The Securities and Exchange Commission (SEC) Office of Investor Education and Advocacy recently issued an investor bulletin warning investors participating in crowdfunding offerings about a popular new security, the Simple Agreement for Future Equity, commonly referred to as a “SAFE.” This update provides a summary of the concerns that investors should consider before investing in a SAFE as outlined in the SEC’s investor bulletin.
What is a SAFE?
The SAFE instrument was initially created for investing in early-stage technology startups. A SAFE is not the same as common stock in a company. Instead, a SAFE is an agreement between the investor and the company in which the company promises to give the investor equity in the future if certain events occur.
Key Issues to Consider when Investing in a SAFE
What are the conversion triggers?
- As previously mentioned, SAFEs are not equivalent to a current equity position in the issuing company. The terms of the SAFE may provide various scenarios that may (or may not) occur in the future with respect to the company that trigger conversion to equity. For example, a SAFE may be triggered if the company is acquired by or merged with another company. Other common triggers include an initial public offering of securities by the company or another round of financing involving equity securities in the company.
- If none of the triggering events occur, the SAFE is not converted into equity and the investor is typically left with nothing. This could happen if a company makes enough money from operations that it does not have to raise additional capital, it is not acquired by another company, and does not have an initial public offering.
- Some SAFEs provide that the conversion to equity triggers upon the company’s issuance of preferred stock. If the company subsequently raises money by selling more SAFEs, common stock, convertible notes, or through a bank loan, then the SAFE will not convert to equity even though the company raised more capital.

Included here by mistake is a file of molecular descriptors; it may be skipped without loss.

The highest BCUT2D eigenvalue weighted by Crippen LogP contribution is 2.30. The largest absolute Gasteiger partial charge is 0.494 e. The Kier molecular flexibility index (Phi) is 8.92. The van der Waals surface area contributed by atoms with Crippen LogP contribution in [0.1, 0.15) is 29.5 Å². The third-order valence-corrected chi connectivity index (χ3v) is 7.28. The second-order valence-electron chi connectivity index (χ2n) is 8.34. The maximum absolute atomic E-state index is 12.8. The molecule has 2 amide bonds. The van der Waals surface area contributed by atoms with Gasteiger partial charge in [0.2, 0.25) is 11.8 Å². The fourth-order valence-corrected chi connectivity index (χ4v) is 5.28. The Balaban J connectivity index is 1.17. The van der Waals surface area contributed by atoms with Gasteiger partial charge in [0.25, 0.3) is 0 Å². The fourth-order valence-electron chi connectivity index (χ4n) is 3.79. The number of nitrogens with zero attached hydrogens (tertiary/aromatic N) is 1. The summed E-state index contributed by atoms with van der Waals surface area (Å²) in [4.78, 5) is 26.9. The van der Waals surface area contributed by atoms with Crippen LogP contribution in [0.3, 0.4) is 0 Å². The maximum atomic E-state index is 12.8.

SAFEs are not the same as convertible notes
- Convertible notes are debt obligations in which the investor loans money to the company. In exchange, the investor receives a promissory note from the company for repayment, interest on the loan for a period of time, and an ability to convert the outstanding amount into equity of the company at certain triggering events. This is different from a SAFE because a convertible note represents a current legal obligation of the company to the investor for the outstanding amount of the note that would have priority over equity holders.
Other terms to consider
- Conversion terms. These are the terms that provide for the amount of equity an investor receives upon the occurrence of a triggering event. These terms should be reviewed to determine whether the original investment amount is converted or if the SAFE provides for an increase in the investment amount that is converted to account for the time value of money. Also, the investor should consider whether the valuation of the company at the future financing affects how much equity the investor will receive upon conversion.
- Repurchase rights. Does the SAFE provide that the company can repurchase the future right to equity instead of it being converted to equity? If so, on what terms?
- Dissolution rights. What happens to the SAFE and the money invested if the company dissolves?
- Voting rights. Because SAFEs are not considered an equity interest, investing through a SAFE does not provide voting rights that typically accompany ownership of common stock. A SAFE may (or may not) provide contractual rights to vote on certain matters concerning the SAFE.
Despite the name, investment in a SAFE involves nuanced issues that most investors would not consider simple or standard. Many important terms such as the triggering events and the conversion price can vary depending on the company issuing the SAFE. Thus, it is critical that investors read and understand a company’s disclosures and the actual terms of the SAFE that the particular company is offering.
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